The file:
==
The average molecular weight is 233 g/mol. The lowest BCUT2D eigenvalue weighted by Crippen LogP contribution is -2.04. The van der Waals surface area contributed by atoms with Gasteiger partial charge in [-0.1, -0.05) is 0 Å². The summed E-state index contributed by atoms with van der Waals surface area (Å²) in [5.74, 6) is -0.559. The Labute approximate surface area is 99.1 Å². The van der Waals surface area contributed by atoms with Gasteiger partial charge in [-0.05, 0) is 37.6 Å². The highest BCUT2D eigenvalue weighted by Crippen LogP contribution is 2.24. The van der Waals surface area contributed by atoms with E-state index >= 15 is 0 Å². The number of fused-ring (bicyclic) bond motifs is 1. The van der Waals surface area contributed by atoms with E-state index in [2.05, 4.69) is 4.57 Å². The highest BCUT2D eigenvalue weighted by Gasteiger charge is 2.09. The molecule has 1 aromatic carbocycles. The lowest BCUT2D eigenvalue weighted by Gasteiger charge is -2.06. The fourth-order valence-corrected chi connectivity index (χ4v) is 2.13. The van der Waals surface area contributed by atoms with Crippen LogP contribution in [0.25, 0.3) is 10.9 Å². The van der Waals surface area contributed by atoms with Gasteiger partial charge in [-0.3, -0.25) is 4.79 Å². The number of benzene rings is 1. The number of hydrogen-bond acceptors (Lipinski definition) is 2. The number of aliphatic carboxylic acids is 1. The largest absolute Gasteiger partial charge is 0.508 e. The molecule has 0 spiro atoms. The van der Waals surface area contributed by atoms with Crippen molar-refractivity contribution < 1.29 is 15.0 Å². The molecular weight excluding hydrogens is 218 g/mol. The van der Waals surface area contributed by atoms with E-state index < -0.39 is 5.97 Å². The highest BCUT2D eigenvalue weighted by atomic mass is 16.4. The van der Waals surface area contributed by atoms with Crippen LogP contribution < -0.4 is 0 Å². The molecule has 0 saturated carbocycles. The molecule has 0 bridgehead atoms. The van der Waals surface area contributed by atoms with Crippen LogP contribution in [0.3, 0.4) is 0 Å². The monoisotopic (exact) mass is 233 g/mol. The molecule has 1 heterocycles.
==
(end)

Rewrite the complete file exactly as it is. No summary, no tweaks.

The average molecular weight is 233 g/mol. The lowest BCUT2D eigenvalue weighted by Crippen LogP contribution is -2.04. The van der Waals surface area contributed by atoms with Gasteiger partial charge in [-0.1, -0.05) is 0 Å². The summed E-state index contributed by atoms with van der Waals surface area (Å²) in [5.74, 6) is -0.559. The Labute approximate surface area is 99.1 Å². The van der Waals surface area contributed by atoms with Gasteiger partial charge in [-0.05, 0) is 37.6 Å². The highest BCUT2D eigenvalue weighted by Crippen LogP contribution is 2.24. The van der Waals surface area contributed by atoms with E-state index >= 15 is 0 Å². The number of fused-ring (bicyclic) bond motifs is 1. The van der Waals surface area contributed by atoms with E-state index in [2.05, 4.69) is 4.57 Å². The highest BCUT2D eigenvalue weighted by Gasteiger charge is 2.09. The molecule has 1 aromatic carbocycles. The lowest BCUT2D eigenvalue weighted by Gasteiger charge is -2.06. The fourth-order valence-corrected chi connectivity index (χ4v) is 2.13. The van der Waals surface area contributed by atoms with Crippen LogP contribution in [0.25, 0.3) is 10.9 Å². The van der Waals surface area contributed by atoms with Gasteiger partial charge in [-0.3, -0.25) is 4.79 Å². The number of benzene rings is 1. The number of hydrogen-bond acceptors (Lipinski definition) is 2. The number of aliphatic carboxylic acids is 1. The largest absolute Gasteiger partial charge is 0.508 e. The molecule has 0 spiro atoms. The van der Waals surface area contributed by atoms with Crippen molar-refractivity contribution < 1.29 is 15.0 Å². The molecular weight excluding hydrogens is 218 g/mol. The van der Waals surface area contributed by atoms with E-state index < -0.39 is 5.97 Å². The highest BCUT2D eigenvalue weighted by atomic mass is 16.4. The van der Waals surface area contributed by atoms with Crippen LogP contribution < -0.4 is 0 Å². The molecule has 0 saturated carbocycles. The molecule has 0 bridgehead atoms. The van der Waals surface area contributed by atoms with Crippen LogP contribution in [0.3, 0.4) is 0 Å². The monoisotopic (exact) mass is 233 g/mol. The molecule has 1 heterocycles.